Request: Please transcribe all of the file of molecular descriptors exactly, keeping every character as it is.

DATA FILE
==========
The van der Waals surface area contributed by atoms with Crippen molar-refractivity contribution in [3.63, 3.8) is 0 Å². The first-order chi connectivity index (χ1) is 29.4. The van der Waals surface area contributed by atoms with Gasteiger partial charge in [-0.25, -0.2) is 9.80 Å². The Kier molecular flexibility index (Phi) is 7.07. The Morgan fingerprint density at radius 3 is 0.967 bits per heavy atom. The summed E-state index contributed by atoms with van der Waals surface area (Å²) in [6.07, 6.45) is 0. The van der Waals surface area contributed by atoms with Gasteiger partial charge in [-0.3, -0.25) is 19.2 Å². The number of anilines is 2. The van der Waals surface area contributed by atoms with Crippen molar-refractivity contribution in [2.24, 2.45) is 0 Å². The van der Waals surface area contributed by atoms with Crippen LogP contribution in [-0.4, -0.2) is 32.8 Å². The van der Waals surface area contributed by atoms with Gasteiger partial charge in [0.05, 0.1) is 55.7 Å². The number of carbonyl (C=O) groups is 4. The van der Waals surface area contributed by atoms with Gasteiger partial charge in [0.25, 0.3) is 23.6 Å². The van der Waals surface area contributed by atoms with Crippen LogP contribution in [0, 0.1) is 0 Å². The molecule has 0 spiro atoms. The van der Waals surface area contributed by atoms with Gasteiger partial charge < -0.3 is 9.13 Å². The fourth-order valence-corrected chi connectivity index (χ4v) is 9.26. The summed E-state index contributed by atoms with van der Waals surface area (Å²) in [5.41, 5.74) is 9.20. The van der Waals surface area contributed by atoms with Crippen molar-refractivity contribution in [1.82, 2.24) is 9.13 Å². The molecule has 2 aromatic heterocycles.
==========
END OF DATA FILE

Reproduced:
The van der Waals surface area contributed by atoms with Crippen molar-refractivity contribution in [3.63, 3.8) is 0 Å². The first-order chi connectivity index (χ1) is 29.4. The van der Waals surface area contributed by atoms with Gasteiger partial charge in [-0.25, -0.2) is 9.80 Å². The Kier molecular flexibility index (Phi) is 7.07. The Morgan fingerprint density at radius 3 is 0.967 bits per heavy atom. The summed E-state index contributed by atoms with van der Waals surface area (Å²) in [6.07, 6.45) is 0. The van der Waals surface area contributed by atoms with Gasteiger partial charge in [-0.3, -0.25) is 19.2 Å². The number of anilines is 2. The van der Waals surface area contributed by atoms with Crippen molar-refractivity contribution in [2.24, 2.45) is 0 Å². The van der Waals surface area contributed by atoms with Crippen LogP contribution in [-0.4, -0.2) is 32.8 Å². The van der Waals surface area contributed by atoms with Gasteiger partial charge in [0.05, 0.1) is 55.7 Å². The number of carbonyl (C=O) groups is 4. The van der Waals surface area contributed by atoms with Gasteiger partial charge in [0.25, 0.3) is 23.6 Å². The van der Waals surface area contributed by atoms with Crippen LogP contribution in [0, 0.1) is 0 Å². The molecule has 0 spiro atoms. The van der Waals surface area contributed by atoms with Gasteiger partial charge < -0.3 is 9.13 Å². The fourth-order valence-corrected chi connectivity index (χ4v) is 9.26. The summed E-state index contributed by atoms with van der Waals surface area (Å²) in [5.41, 5.74) is 9.20. The van der Waals surface area contributed by atoms with Crippen molar-refractivity contribution in [1.82, 2.24) is 9.13 Å². The molecule has 2 aromatic heterocycles.